The British government says it plans to crack down on people bringing migrants across the English Channel. The Prime Minister announced that penalties for smugglers would be "stiffened".
The British prime minister, Boris Johnson, told reporters on Monday that the government wanted to increase the maximum prison term for people convicted of people smuggling and trafficking offences.
"It is outrageous that the gangsters, the people smugglers, these thugs, are still putting people's lives at risks in the way that they are, taking money to help people cross the Channel in unseaworthy vessels, risking their lives," Johnson said, according to British news agency PA Media.
"What we are going to do is to absolutely, ruthlessly stiffen the sentences for anybody who is involved in this kind of people smuggling and trafficking human beings across the Channel."
Johnson added that the British government was working with the French authorities to tackle the issue.
Life sentence for smugglers
The prime minister's comments come after Home Secretary Priti Patel said the maximum sentence for people smuggling in Britain should be increased to life, according to a report in The Times on Monday, March 1. The average sentence for the offence is currently three years in prison – with the maximum sentence being 14 years.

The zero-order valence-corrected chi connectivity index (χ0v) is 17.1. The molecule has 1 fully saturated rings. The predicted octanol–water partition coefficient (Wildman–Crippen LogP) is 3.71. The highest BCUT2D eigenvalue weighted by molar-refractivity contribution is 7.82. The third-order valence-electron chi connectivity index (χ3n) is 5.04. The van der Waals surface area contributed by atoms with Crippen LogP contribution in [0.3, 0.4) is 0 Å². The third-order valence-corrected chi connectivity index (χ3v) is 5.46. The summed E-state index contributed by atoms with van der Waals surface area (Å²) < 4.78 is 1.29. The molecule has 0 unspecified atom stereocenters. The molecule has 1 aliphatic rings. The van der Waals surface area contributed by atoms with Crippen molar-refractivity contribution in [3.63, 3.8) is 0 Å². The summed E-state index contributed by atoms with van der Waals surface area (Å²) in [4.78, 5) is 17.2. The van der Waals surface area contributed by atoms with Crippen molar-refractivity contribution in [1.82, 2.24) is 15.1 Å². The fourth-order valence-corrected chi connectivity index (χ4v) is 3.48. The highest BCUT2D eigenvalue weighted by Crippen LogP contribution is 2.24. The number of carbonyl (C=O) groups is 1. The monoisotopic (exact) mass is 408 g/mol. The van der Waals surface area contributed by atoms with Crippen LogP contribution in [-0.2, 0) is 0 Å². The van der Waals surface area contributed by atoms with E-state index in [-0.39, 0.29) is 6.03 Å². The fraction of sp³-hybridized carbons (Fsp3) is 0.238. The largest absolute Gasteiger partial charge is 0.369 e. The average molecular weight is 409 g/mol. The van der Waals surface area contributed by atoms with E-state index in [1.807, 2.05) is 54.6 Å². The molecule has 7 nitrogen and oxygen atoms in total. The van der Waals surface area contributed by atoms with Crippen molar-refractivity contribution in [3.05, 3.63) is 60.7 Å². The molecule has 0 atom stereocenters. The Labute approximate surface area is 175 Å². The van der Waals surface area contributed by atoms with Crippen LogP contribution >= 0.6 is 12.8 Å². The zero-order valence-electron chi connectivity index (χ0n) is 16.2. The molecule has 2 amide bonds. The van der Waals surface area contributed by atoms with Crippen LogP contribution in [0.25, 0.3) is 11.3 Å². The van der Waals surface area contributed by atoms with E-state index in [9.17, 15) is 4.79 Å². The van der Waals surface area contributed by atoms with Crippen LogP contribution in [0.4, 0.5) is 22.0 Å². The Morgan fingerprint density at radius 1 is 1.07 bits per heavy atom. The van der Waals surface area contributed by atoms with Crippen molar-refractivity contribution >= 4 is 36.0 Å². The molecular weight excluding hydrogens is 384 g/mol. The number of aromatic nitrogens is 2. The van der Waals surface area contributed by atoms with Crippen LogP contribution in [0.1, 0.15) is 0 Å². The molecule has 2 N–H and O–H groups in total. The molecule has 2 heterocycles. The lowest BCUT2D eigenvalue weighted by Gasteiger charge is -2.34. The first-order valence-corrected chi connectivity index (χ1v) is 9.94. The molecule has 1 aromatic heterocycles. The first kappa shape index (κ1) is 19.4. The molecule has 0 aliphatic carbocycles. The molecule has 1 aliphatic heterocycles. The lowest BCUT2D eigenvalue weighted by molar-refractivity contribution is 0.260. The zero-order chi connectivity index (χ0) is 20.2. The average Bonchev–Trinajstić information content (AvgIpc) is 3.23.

The longer prison sentences are part of a series of "deterrent measures" to take effect next year, the Times reports. On Saturday, 87 migrants crossed the Channel, bringing the total so far this year to 531, according to the paper. Last year, a record 8,417 people made the crossing.
The Times quotes a Home Office (interior ministry) source saying that increasing the maximum term to life would "send a clear message" that the government considers people smuggling as an offence similar to murder. "We need to be sentencing people on the basis it is practically equivalent to firing rifles into a crowded room in terms of the risk they are taking with other people’s lives," the source added.
A government source also told the paper that even with tougher penalties for people smugglers, the problem remained with detection. "A lot of people who work on people smuggling are obviously not in the UK," the source said.
More than 14,700 entered immigration detention last year
In 2020, according to Home Office statistics, 14,773 people were placed in immigration detention, 40% fewer than the previous year. There has been a general downward trend since 2015 in the number of people entering detention in Britain. In that year, the number peaked at more than 32,000.
At the end of last year, there were 910 people in immigration detention in the UK, according to the Home Office. Iranians were the most common nationality entering detention last year, followed by Albanians. While most nationalities saw a drop in the number of people being detained, but the number of Eritreans (675), Sudanese (914) and Syrians (617) increased.
More than 15,000 people also left immigration detention last year. According to the Home Office, over half of those were detained for seven days or less.